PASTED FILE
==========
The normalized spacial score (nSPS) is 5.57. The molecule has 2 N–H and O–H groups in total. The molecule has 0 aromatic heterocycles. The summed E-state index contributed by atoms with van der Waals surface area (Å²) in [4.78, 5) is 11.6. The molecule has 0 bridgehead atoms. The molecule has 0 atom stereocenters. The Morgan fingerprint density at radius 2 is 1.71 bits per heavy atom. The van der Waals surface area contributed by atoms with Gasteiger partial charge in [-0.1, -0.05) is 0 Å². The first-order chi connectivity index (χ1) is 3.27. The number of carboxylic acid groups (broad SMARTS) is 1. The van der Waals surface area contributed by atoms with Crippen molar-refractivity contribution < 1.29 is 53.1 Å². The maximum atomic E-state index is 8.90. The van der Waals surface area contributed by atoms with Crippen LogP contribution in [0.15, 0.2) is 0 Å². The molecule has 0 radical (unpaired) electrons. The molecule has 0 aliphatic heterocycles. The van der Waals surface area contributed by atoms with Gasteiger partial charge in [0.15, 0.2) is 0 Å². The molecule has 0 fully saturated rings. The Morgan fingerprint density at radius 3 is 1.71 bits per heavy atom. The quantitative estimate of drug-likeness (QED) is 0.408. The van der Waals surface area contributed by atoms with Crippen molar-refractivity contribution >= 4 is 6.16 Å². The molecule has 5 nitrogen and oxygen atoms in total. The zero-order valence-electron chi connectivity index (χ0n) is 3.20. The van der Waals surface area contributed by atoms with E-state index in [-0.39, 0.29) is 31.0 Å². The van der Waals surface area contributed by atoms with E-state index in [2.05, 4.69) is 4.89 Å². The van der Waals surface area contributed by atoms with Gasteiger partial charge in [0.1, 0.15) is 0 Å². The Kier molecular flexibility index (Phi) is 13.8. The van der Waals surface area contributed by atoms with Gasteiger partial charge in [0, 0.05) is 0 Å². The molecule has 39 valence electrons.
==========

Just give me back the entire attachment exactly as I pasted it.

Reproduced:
The normalized spacial score (nSPS) is 5.57. The molecule has 2 N–H and O–H groups in total. The molecule has 0 aromatic heterocycles. The summed E-state index contributed by atoms with van der Waals surface area (Å²) in [4.78, 5) is 11.6. The molecule has 0 bridgehead atoms. The molecule has 0 atom stereocenters. The Morgan fingerprint density at radius 2 is 1.71 bits per heavy atom. The van der Waals surface area contributed by atoms with Gasteiger partial charge in [-0.1, -0.05) is 0 Å². The first-order chi connectivity index (χ1) is 3.27. The number of carboxylic acid groups (broad SMARTS) is 1. The van der Waals surface area contributed by atoms with Crippen molar-refractivity contribution < 1.29 is 53.1 Å². The maximum atomic E-state index is 8.90. The van der Waals surface area contributed by atoms with Crippen LogP contribution in [0.15, 0.2) is 0 Å². The molecule has 0 radical (unpaired) electrons. The molecule has 0 aliphatic heterocycles. The van der Waals surface area contributed by atoms with Gasteiger partial charge in [0.15, 0.2) is 0 Å². The molecule has 0 fully saturated rings. The Morgan fingerprint density at radius 3 is 1.71 bits per heavy atom. The quantitative estimate of drug-likeness (QED) is 0.408. The van der Waals surface area contributed by atoms with Crippen molar-refractivity contribution >= 4 is 6.16 Å². The molecule has 5 nitrogen and oxygen atoms in total. The zero-order valence-electron chi connectivity index (χ0n) is 3.20. The van der Waals surface area contributed by atoms with E-state index in [-0.39, 0.29) is 31.0 Å². The van der Waals surface area contributed by atoms with E-state index in [2.05, 4.69) is 4.89 Å². The van der Waals surface area contributed by atoms with Gasteiger partial charge in [0.1, 0.15) is 0 Å². The Kier molecular flexibility index (Phi) is 13.8. The van der Waals surface area contributed by atoms with Gasteiger partial charge in [0, 0.05) is 0 Å². The molecule has 39 valence electrons.